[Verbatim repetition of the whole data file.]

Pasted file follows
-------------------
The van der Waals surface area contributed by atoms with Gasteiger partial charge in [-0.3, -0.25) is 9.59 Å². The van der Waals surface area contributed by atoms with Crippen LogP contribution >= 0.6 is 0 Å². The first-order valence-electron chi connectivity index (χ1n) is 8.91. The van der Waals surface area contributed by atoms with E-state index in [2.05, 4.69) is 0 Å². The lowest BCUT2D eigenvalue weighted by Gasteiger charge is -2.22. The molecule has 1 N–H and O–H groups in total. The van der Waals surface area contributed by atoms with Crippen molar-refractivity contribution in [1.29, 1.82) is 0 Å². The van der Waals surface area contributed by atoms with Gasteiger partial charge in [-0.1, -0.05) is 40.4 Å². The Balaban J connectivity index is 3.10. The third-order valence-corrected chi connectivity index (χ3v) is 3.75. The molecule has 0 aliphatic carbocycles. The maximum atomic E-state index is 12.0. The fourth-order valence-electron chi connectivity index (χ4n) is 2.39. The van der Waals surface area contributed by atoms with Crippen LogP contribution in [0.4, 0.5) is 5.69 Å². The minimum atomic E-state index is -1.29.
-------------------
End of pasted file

The van der Waals surface area contributed by atoms with Gasteiger partial charge in [-0.3, -0.25) is 9.59 Å². The van der Waals surface area contributed by atoms with Crippen LogP contribution >= 0.6 is 0 Å². The first-order valence-electron chi connectivity index (χ1n) is 8.91. The van der Waals surface area contributed by atoms with E-state index in [2.05, 4.69) is 0 Å². The lowest BCUT2D eigenvalue weighted by Gasteiger charge is -2.22. The molecule has 1 N–H and O–H groups in total. The van der Waals surface area contributed by atoms with Crippen molar-refractivity contribution in [1.29, 1.82) is 0 Å². The van der Waals surface area contributed by atoms with Gasteiger partial charge in [-0.1, -0.05) is 40.4 Å². The Balaban J connectivity index is 3.10. The third-order valence-corrected chi connectivity index (χ3v) is 3.75. The molecule has 0 aliphatic carbocycles. The maximum atomic E-state index is 12.0. The fourth-order valence-electron chi connectivity index (χ4n) is 2.39. The van der Waals surface area contributed by atoms with Crippen LogP contribution in [0.4, 0.5) is 5.69 Å². The minimum atomic E-state index is -1.29.